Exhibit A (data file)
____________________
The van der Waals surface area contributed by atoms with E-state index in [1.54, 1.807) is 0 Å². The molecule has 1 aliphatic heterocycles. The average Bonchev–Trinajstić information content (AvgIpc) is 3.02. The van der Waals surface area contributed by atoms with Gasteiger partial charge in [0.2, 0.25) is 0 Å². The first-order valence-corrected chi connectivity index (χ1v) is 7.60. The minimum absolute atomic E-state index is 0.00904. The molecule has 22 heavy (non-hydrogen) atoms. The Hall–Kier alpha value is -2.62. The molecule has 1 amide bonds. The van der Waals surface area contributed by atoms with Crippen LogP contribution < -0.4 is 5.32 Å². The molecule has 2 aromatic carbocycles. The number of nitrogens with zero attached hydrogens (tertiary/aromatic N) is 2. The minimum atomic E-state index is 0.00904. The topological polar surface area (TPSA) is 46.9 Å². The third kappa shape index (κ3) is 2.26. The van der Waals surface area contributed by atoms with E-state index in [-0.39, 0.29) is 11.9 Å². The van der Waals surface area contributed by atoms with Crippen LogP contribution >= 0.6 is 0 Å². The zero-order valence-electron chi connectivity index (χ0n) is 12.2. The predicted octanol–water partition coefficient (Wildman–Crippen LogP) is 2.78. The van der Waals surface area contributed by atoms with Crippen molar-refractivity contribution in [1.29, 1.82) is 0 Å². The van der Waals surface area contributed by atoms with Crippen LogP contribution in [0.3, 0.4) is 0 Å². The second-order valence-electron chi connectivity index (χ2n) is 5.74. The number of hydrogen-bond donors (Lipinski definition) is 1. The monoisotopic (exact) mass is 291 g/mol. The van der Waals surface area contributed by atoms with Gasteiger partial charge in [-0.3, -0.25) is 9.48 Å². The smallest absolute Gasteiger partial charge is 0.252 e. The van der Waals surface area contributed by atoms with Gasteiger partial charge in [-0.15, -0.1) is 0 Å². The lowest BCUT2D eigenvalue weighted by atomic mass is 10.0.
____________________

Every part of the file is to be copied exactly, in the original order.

The van der Waals surface area contributed by atoms with E-state index in [1.54, 1.807) is 0 Å². The molecule has 1 aliphatic heterocycles. The average Bonchev–Trinajstić information content (AvgIpc) is 3.02. The van der Waals surface area contributed by atoms with Gasteiger partial charge in [0.2, 0.25) is 0 Å². The first-order valence-corrected chi connectivity index (χ1v) is 7.60. The minimum absolute atomic E-state index is 0.00904. The molecule has 22 heavy (non-hydrogen) atoms. The Hall–Kier alpha value is -2.62. The molecule has 1 amide bonds. The van der Waals surface area contributed by atoms with Crippen LogP contribution < -0.4 is 5.32 Å². The molecule has 2 aromatic carbocycles. The number of nitrogens with zero attached hydrogens (tertiary/aromatic N) is 2. The minimum atomic E-state index is 0.00904. The topological polar surface area (TPSA) is 46.9 Å². The third kappa shape index (κ3) is 2.26. The van der Waals surface area contributed by atoms with E-state index in [-0.39, 0.29) is 11.9 Å². The van der Waals surface area contributed by atoms with Crippen LogP contribution >= 0.6 is 0 Å². The zero-order valence-electron chi connectivity index (χ0n) is 12.2. The predicted octanol–water partition coefficient (Wildman–Crippen LogP) is 2.78. The van der Waals surface area contributed by atoms with Crippen molar-refractivity contribution in [1.29, 1.82) is 0 Å². The van der Waals surface area contributed by atoms with Crippen LogP contribution in [0.3, 0.4) is 0 Å². The second-order valence-electron chi connectivity index (χ2n) is 5.74. The number of hydrogen-bond donors (Lipinski definition) is 1. The monoisotopic (exact) mass is 291 g/mol. The van der Waals surface area contributed by atoms with Gasteiger partial charge in [-0.3, -0.25) is 9.48 Å². The smallest absolute Gasteiger partial charge is 0.252 e. The van der Waals surface area contributed by atoms with Gasteiger partial charge in [-0.15, -0.1) is 0 Å². The lowest BCUT2D eigenvalue weighted by atomic mass is 10.0.